Senate debates

Friday, 22 June 2012


Financial Framework Legislation Amendment Bill (No. 2) 2012; Second Reading

2:11 pm

Photo of Barnaby JoyceBarnaby Joyce (Queensland, National Party, Leader of The Nationals in the Senate) Share this | Hansard source

Yes, there might be a couple of blankets that have to go out the door with them! This is the absurdity of where we are.

It is going to be so hard to try and get the finances of this nation back on an even keel. It is not going to be even. As an accountant, I have seen this client before. The first thing this client always has is denial: 'There's not a problem. It's all under control.' You find they keep on going back to the bank. It is such a problem, they just keep going back to the bank. You always ask them: what do you think is going to keep happening if you keep going back to the bank? Do you think this goes on forever? You explain it to them. It is simple. What happens is that one day the bank says, 'Yes'; then it says, 'Okay'; and then it says, 'I'm concerned.' Then, one day, it gets to a point where it says: 'No, that'll do. That's it'.

Nobody has ever got to a really bad problem that they cannot fix without going through a problem that they could have fixed but chose not to. In the end the number becomes an irrelevance; it becomes a mathematical wonder because it is something you cannot possibly fix. One of the key signs that a person is going out the back door is when they start capitalising their interest—they cannot meet their interest payments so they borrow the money for the interest. Once they start doing that, it becomes kind of economic palliative care. Then you start making sure, as an accountant, that they pay you before they see you. Otherwise, you become another one of the debts that they cannot fix up.

The Australian Labor Party has lost control of the nation's books. Whatever they have to do until, basically, they lose an election, they have to do. It is a time where our major exports have been at the highest prices that they have ever been, a time that we should not be going out the back door—we should be absolutely up to the gunwales with cash. We should have huge reserves put aside. But we do not. They break every rule in the book. In their budgetary papers they have the expectation of a peak price, and the reality is that that is not going to happen, and therefore they are financing future debts with an income stream which is completely improbable.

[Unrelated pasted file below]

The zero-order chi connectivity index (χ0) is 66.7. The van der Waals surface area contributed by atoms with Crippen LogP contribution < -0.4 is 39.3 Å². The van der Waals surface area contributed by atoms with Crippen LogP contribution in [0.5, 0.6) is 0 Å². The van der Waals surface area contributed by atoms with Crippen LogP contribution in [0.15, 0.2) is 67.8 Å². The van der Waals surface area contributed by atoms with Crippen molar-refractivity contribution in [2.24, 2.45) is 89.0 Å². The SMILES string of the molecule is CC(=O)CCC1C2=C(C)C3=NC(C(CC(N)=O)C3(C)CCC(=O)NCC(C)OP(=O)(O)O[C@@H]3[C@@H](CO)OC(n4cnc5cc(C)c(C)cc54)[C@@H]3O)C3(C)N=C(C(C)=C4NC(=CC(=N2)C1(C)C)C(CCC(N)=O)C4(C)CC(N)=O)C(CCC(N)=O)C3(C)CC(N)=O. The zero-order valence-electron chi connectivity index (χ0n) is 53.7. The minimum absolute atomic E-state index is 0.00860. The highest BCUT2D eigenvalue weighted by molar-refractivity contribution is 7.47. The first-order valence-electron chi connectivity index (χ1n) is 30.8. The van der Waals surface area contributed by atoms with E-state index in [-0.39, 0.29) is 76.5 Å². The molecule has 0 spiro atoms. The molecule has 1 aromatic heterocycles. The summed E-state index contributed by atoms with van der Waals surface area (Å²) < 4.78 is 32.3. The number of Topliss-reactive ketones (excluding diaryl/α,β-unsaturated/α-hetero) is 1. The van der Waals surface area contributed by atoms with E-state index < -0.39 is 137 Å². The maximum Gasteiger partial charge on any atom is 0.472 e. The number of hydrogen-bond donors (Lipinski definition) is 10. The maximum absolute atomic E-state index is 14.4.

How do we fix it up? If they are getting themselves into this much debt whilst we have a boom in mining resources, how on earth are we going to pay it back when it naturally peels back off to where it was? How will we fix it up then? Where is the money going to come from? Do you think that the world will just kindly look at us and say, 'Oh, we'll just keep lending you the money; we don't care'? Look at what is happening in Europe. In Europe, as I stated at the start of the year, they are going to split the economic sheets. The southern European economy is going to go in one direction and the northern European economy is going to go in the other. The reality for us is that the whole thing is going to peel off. The biggest market for China is Europe, not America. If that market goes into the doldrums, Chinese sales go down and therefore their demand for our commodities peels off. Prices then peel off—and we are getting the peel-off in prices now. Therefore, the capacity to pay our debt falls over. Obviously, our taxation revenues peel off and we are stuck with this massive debt. So, where do we go?

You have to cut the cloth to fit the wearer. People who rely on government services, or who are the beneficiaries of government services, who live on the providence of the taxpayers' dollar, are the ones who will get hurt. Whether it is pensioners, whether it is those using the Pharmaceutical Benefits Scheme, whether it is public servants—they are the ones who get hurt because of the complete inadequacies and absolute hopelessness, total and utter incompetence, of a person to understand the basic business principles of being cautious, prudent, of banking the best and planning for the worst, of having provisions, of having money aside. But we have not done that. It all went, no matter what they say.

We have to look at what happened in the past. It is not going to be easy to pay back debt. The last debt the Labor Party left us was $105 billion in gross debt and $96 billion in net debt. I say those two figures to show you how close one was to the other. Sometimes we are led down this path. I can show you right now on the Australian Office of Financial Management web site—and for those listening to us, just type AOFM into Google and you will see your overdraft come up. It is in a box. You will note it is 233.4 as we speak. That is the gross. When they talk to you about net they can never actually explain how they get that number. They just tell you and they accept it. It is an acute number for them because they do not have to update it every week when they borrow more money. With that number, if you own $139 billion in superannuation, they say, 'We will take the money out of the Future Fund and basically pay off our debt with it'. That means your unfunded liability for superannuation just blows through the roof. It is absurd.


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